The evolution of logistics and Supply Chain Management (SCM) in the 1990s can be traced back to “physical distribution management” in the 1970s when there was no coordination among the various functions of an organization, and each was committed to attain its own goal. This myopic approach then transformed into “integrated logistic management” in the 1980s that called for the integration of various functions to achieve a system-wide objective. Supply Chain Management (SCM) further widens this scope by including the suppliers and customers into the organizational fold, and coordinating the flow of materials and information from the procurement of raw materials to the consumption of finished goods.
The objectives of Supply Chain Management (SCM) are to eliminate redundancies, and reduce cycle time and inventory so as to provide better customer service at lower cost. The focus has shifted from the “share of the market” paradigm to the “share of the customer paradigm, wherein the goal is to create “customer value” leading to increased corporate profitability, shareholder value, and sustained competitive advantage in the long run.
Logistics involves getting, in the right way, the right product, in the right quantity and right quality, in the right place at the right time, for the right customer at the right cost. The logistic network consists of the suppliers, the retailer and the users. The purpose of an integrated logistic network in a supply chain is to fulfill customer orders through providing place utility to deliver products and services to end users. The place utility is achieved by managing a number of key functions of a supply chain. The functions include:
- Demand management
- Inventory management
- Order processing
- Information Management
Logistics is a key enabler of supply chain collaboration. Improving performance in this field allows supply chains to increase their efficiency significantly and help to create innovations in different areas. In this context, an important task is to find structures and approaches which enable all types of performance management in logistics and supply chains for a better fulfillment of customer needs.
Supply chain management is a cross-function approach including managing the movement of raw materials into an organization, certain aspects of the internal processing of materials into finished goods, and the movement of finished goods out of the organization and toward the end-consumer. As organizations strive to focus on core competencies and becoming more flexible, they reduce their ownership of raw materials sources and distribution channels. These functions are increasingly being outsourced to other entities that can perform the activities better or more cost effectively. The effect is to increase the number of organizations involved in satisfying customer demand, while reducing management control of daily logistics operations. Less control and more supply chain partners led to the creation of supply chain management concepts. The purpose of supply chain management is to improve trust and collaboration among supply chain partners, thus improving inventory visibility and the velocity of inventory movement. There are four major decision areas in supply chain management:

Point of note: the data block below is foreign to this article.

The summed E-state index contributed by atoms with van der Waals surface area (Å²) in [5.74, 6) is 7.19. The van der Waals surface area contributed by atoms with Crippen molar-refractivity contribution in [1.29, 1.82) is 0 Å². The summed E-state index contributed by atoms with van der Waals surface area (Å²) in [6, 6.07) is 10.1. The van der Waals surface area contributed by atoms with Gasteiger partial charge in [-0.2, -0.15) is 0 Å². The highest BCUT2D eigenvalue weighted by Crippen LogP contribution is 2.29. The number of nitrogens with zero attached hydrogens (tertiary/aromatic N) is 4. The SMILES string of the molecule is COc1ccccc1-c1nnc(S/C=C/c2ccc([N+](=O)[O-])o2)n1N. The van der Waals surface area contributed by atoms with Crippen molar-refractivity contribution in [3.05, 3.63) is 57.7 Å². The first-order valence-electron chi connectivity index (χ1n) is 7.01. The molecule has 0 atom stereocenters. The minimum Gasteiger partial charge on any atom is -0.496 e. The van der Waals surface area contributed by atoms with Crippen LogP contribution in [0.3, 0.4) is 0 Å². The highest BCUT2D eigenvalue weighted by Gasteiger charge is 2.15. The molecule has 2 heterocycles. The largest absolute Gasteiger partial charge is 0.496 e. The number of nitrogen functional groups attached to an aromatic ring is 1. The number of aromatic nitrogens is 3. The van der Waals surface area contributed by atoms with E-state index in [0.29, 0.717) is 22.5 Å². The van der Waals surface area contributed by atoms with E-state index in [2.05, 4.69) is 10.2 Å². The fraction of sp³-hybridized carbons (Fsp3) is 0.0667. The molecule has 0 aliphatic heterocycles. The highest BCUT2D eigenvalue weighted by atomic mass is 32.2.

- Transportation (distribution)
And there are both strategic and operational elements in each of these decision areas.
Distinguishing Logistics and Supply Chain Management (SCM)
In literature, logistics and Supply Chain Management (SCM) are often used interchangeably, though there is a subtle difference between the two. Supply Chain Management (SCM) is more strategic in nature whereas logistics is more operations-oriented. While Supply Chain Management (SCM) deals more with the linkages in the chain, contracts and relationships, supplier selection, information and financial flows besides materials flows, creating new facilities such as plants, warehouses and distribution center’s, and broader issues such as society, economy, government and environment, the scope of logistics is more or less confined to the routine job of transportation and storage of goods. However, if one deeply ponders, one may realize that logistics is the core of Supply Chain Management (SCM), and if logistics fails, the whole chain snaps.